Liverpool Book Art returns to Central Library next month. What is it? The fourth annual celebration of everything ‘book art’. Intrigued? You should be. This is a world in which even the words of Shakespeare are to be shaped to suit the windmills of the artist’s mind. By Alan O’Hare.
“What it is not, is a book about an artist.” Simon Ryder, founder of Liverpool Book Art, is talking to me about the fourth annual Artists’ Book Fair and trying to define the event. “The simplest definition of an artist’s book is a book created by an artist,” he reveals. “They are handmade, often one-off and unique, and are usually self-published rather than produced by mass-market publishers.”
There, that’s that sorted out. Now, I can tell you that the free happening will once again take place in Central Library, Liverpool, and be a highlight of the summer. “Book art brings together art and books, so the library – with its collections of books and exhibition spaces – is the ideal venue for our exhibition of book art,” says Ryder, the former Bluecoat chairman. “Some artists work exclusively in the medium of artists’ books, while others are also painters, poets, print-makers, book-binders and illustrators… but they all have these beautiful physical objects in common.”
Intrigued? Me too. So, it’s time to delve deeper and find out just what (and why) Liverpool Book Art will be opening up to local and international visitors next month…
Try again and define ‘Book Art’ for me, please!
Many artists explore different materials for their books – whether making their own paper, using unconventional materials (such as driftwood, slate or ceramics for covers) or even making pages from metal or plastic. This may mean the artist has little interest in contents, like making beautiful notebooks for someone else to fill with their own personal writings or drawings, but for other artists it is the contents which are essential: whether that be a narrative text, a sequence of images or some mix of the two.
‘Book Art’ also includes works in which artists use a book as their raw material, pushing the boundaries of any definition of a book and creating sculptural works, for example, by carving the pages of books to create something new, exciting and different. These are sometimes referred to as ‘altered books’… but what all these different types of book art have in common is that they are physical objects – things of beauty to look at and handle, even if elements of digital processing have been used.
Why Liverpool Central Library?
It attracts a wide range of people from local students to international visitors! We also offer workshops and demonstrations for children and adults, and part of the event takes place in ‘Discover’ (the children’s library) – all of which add to the benefits. It’s just a nice alternative to an art gallery.
What’s happening this year?
There will be around twenty five tables and work from fifty artists – some new and some old favourites. But, for the first time this year, there will also be a select number of print-makers participating and there will be books made with handmade paper, glass and clay, fabric and felt and recycled objects. Book topics will include fairy tales, poetry, landscapes, emotions and memory, the environment, feminism, historical figures and also notebooks and bookbinding for your own creativity.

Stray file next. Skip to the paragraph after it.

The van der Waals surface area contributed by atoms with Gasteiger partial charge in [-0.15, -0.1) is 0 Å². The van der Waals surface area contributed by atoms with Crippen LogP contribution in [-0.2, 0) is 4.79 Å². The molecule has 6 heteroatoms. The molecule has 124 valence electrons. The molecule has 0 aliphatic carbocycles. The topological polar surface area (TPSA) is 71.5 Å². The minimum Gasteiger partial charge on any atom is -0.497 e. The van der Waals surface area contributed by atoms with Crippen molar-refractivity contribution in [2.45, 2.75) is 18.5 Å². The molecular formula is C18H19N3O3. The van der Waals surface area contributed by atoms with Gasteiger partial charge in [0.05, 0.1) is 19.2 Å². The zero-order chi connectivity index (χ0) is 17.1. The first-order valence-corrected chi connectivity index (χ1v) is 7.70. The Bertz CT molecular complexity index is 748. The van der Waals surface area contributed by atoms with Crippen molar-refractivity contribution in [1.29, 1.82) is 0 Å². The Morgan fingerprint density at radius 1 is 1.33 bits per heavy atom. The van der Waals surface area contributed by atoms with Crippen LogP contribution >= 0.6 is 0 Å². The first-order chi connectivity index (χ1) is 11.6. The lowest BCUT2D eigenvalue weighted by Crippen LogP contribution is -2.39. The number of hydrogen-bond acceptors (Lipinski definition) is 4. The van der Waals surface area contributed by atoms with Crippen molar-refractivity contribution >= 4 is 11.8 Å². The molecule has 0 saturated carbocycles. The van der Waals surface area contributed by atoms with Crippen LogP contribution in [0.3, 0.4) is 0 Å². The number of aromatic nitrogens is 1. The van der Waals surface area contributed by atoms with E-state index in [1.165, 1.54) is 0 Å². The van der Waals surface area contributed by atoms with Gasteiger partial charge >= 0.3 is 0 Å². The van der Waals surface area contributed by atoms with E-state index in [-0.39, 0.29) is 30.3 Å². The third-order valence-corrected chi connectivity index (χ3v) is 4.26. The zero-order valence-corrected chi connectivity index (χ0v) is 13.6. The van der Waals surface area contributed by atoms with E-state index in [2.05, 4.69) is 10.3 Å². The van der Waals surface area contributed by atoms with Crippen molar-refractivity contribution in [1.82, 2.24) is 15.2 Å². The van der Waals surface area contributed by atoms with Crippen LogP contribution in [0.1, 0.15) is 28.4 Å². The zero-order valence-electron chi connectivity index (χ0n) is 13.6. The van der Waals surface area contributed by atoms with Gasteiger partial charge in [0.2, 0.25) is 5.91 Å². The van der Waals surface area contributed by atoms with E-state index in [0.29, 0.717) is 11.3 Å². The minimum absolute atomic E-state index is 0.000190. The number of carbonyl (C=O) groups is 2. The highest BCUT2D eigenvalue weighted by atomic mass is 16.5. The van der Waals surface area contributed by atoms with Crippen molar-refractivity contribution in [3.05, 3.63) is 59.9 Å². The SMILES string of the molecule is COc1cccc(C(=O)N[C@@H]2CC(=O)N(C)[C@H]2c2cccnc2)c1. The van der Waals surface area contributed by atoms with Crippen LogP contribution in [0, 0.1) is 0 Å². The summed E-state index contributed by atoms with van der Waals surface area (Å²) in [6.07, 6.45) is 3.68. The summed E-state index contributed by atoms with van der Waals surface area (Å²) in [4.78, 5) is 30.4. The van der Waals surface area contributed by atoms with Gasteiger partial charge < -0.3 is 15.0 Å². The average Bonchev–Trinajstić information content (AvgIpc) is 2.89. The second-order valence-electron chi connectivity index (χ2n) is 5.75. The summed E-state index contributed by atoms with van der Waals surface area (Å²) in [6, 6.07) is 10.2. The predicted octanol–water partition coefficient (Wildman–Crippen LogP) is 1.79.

We’re hearing whispers of something a bit different, too…
Yes, there will even be a library rave – with hand-held disco lights!
Cool. Last year’s Shakespeare theme was a big hit, wasn’t it?
Well, 2016 was the 400th anniversary of his death so we put the call out for work inspired by Shakespeare and the response was phenomenal – works came from Russia, Japan, Australia, Germany, Poland, France, Lithuania and many from across the UK.
A success, then?
Last year was such a success that I was invited to take a selection of the works out to Italy, where they were displayed in the National Archaeological Museum in Sarno earlier this year. I also found out that students at Birmingham City University had been set a project to make life-sized sculptures of Shakespeare and one of his most famous characters… all just from paper. After these had been on show in Birmingham, and then in Stratford of course, I brought them to Liverpool Central Library for six months. They were enormously popular and are now in Prescot Museum, Knowsley.
People will be able to meet artists this year – how important is that in this day and age?
These objects need to be seen and handled – digital reproduction is much more limited than for 2D artworks, such as paintings. The opportunities to see book art works, either in exhibitions or for sale, are very limited… but book artists tend to be generous and are happy exchanging information, experiences and opportunities with each other. They’re also willing to chat to the public and share their enthusiasm and expertise. Meeting artists, alongside the workshops on offer, gives people inspiration. The ‘feel’ of the event is more of a cross between a craft fair and an open studio visit.
Tell us about some of the intriguing things you’ve seen at fairs and exhibitions over the years…
Some of the most intriguing works I’ve seen include Hilke Kurzke’s ‘Die Stadt’, an entire book that fits within a matchbox; Janie Ranger’s ‘Will at Work’, a Shakespeare scene created within a wine box; and Sophie Adams’ ‘Sparrow’, with pages made from copper.
Liverpool Book Art
Saturday July 8th-Sunday July 9th, 2017
Central Library, William Brown Street, Liverpool
Pic courtesy Simon Ryder